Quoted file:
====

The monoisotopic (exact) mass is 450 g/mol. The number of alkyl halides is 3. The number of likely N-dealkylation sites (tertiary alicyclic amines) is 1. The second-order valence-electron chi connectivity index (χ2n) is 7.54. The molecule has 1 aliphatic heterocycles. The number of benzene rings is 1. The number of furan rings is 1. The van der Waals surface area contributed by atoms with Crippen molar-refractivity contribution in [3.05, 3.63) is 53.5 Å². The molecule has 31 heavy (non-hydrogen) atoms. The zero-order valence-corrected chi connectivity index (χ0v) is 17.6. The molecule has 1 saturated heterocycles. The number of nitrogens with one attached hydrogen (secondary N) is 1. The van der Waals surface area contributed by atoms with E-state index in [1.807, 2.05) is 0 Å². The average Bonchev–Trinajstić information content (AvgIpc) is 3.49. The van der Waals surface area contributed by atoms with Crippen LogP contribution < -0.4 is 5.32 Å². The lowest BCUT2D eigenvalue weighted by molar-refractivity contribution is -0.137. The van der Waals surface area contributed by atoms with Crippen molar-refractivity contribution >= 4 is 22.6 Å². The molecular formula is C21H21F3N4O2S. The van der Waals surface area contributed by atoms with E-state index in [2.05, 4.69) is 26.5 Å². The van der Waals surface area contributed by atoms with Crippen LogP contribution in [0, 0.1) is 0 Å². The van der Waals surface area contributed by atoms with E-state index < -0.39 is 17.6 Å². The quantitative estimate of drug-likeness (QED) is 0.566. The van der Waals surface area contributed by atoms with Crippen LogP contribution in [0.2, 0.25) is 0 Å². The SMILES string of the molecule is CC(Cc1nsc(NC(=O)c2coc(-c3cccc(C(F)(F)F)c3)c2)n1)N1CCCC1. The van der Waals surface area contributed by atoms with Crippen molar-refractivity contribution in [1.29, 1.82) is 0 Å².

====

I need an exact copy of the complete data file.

The monoisotopic (exact) mass is 450 g/mol. The number of alkyl halides is 3. The number of likely N-dealkylation sites (tertiary alicyclic amines) is 1. The second-order valence-electron chi connectivity index (χ2n) is 7.54. The molecule has 1 aliphatic heterocycles. The number of benzene rings is 1. The number of furan rings is 1. The van der Waals surface area contributed by atoms with Crippen molar-refractivity contribution in [3.05, 3.63) is 53.5 Å². The molecule has 31 heavy (non-hydrogen) atoms. The zero-order valence-corrected chi connectivity index (χ0v) is 17.6. The molecule has 1 saturated heterocycles. The number of nitrogens with one attached hydrogen (secondary N) is 1. The van der Waals surface area contributed by atoms with E-state index in [1.807, 2.05) is 0 Å². The average Bonchev–Trinajstić information content (AvgIpc) is 3.49. The van der Waals surface area contributed by atoms with Crippen LogP contribution < -0.4 is 5.32 Å². The lowest BCUT2D eigenvalue weighted by molar-refractivity contribution is -0.137. The van der Waals surface area contributed by atoms with Crippen molar-refractivity contribution >= 4 is 22.6 Å². The molecular formula is C21H21F3N4O2S. The van der Waals surface area contributed by atoms with E-state index in [2.05, 4.69) is 26.5 Å². The van der Waals surface area contributed by atoms with Crippen LogP contribution in [0, 0.1) is 0 Å². The van der Waals surface area contributed by atoms with E-state index < -0.39 is 17.6 Å². The quantitative estimate of drug-likeness (QED) is 0.566. The van der Waals surface area contributed by atoms with Crippen LogP contribution in [0.2, 0.25) is 0 Å². The SMILES string of the molecule is CC(Cc1nsc(NC(=O)c2coc(-c3cccc(C(F)(F)F)c3)c2)n1)N1CCCC1. The van der Waals surface area contributed by atoms with Crippen molar-refractivity contribution in [1.29, 1.82) is 0 Å².